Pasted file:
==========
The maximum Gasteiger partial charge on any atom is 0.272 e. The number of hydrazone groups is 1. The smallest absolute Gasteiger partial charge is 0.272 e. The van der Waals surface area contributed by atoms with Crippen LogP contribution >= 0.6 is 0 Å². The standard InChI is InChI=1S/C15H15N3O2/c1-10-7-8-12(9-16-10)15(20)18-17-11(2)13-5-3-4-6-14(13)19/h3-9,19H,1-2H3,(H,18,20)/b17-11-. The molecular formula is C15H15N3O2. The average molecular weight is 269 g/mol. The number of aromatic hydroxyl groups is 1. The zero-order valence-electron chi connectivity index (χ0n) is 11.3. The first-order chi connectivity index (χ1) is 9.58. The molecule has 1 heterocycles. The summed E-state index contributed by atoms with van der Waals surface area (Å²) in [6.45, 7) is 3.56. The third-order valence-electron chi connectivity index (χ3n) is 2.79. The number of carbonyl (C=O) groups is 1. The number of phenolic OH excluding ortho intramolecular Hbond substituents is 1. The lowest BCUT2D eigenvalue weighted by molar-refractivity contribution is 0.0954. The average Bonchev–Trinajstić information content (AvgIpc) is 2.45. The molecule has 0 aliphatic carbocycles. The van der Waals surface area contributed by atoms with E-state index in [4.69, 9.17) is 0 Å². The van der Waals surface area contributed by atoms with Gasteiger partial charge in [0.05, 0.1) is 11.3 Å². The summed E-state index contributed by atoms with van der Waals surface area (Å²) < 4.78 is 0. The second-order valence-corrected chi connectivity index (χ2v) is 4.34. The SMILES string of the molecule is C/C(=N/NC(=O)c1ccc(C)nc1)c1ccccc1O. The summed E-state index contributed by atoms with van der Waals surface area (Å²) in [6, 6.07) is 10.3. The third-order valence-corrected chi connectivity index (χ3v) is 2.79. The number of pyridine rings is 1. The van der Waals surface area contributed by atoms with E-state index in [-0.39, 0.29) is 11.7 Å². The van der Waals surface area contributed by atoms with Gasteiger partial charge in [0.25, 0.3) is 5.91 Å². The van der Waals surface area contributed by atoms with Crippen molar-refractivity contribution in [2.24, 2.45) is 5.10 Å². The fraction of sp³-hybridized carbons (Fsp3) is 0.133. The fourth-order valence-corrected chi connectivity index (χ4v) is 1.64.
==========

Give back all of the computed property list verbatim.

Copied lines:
The maximum Gasteiger partial charge on any atom is 0.272 e. The number of hydrazone groups is 1. The smallest absolute Gasteiger partial charge is 0.272 e. The van der Waals surface area contributed by atoms with Crippen LogP contribution >= 0.6 is 0 Å². The standard InChI is InChI=1S/C15H15N3O2/c1-10-7-8-12(9-16-10)15(20)18-17-11(2)13-5-3-4-6-14(13)19/h3-9,19H,1-2H3,(H,18,20)/b17-11-. The molecular formula is C15H15N3O2. The average molecular weight is 269 g/mol. The number of aromatic hydroxyl groups is 1. The zero-order valence-electron chi connectivity index (χ0n) is 11.3. The first-order chi connectivity index (χ1) is 9.58. The molecule has 1 heterocycles. The summed E-state index contributed by atoms with van der Waals surface area (Å²) in [6.45, 7) is 3.56. The third-order valence-electron chi connectivity index (χ3n) is 2.79. The number of carbonyl (C=O) groups is 1. The number of phenolic OH excluding ortho intramolecular Hbond substituents is 1. The lowest BCUT2D eigenvalue weighted by molar-refractivity contribution is 0.0954. The average Bonchev–Trinajstić information content (AvgIpc) is 2.45. The molecule has 0 aliphatic carbocycles. The van der Waals surface area contributed by atoms with E-state index in [4.69, 9.17) is 0 Å². The van der Waals surface area contributed by atoms with Gasteiger partial charge in [0.05, 0.1) is 11.3 Å². The summed E-state index contributed by atoms with van der Waals surface area (Å²) < 4.78 is 0. The second-order valence-corrected chi connectivity index (χ2v) is 4.34. The SMILES string of the molecule is C/C(=N/NC(=O)c1ccc(C)nc1)c1ccccc1O. The summed E-state index contributed by atoms with van der Waals surface area (Å²) in [6, 6.07) is 10.3. The third-order valence-corrected chi connectivity index (χ3v) is 2.79. The number of pyridine rings is 1. The van der Waals surface area contributed by atoms with E-state index in [-0.39, 0.29) is 11.7 Å². The van der Waals surface area contributed by atoms with Gasteiger partial charge in [0.25, 0.3) is 5.91 Å². The van der Waals surface area contributed by atoms with Crippen molar-refractivity contribution in [2.24, 2.45) is 5.10 Å². The fraction of sp³-hybridized carbons (Fsp3) is 0.133. The fourth-order valence-corrected chi connectivity index (χ4v) is 1.64.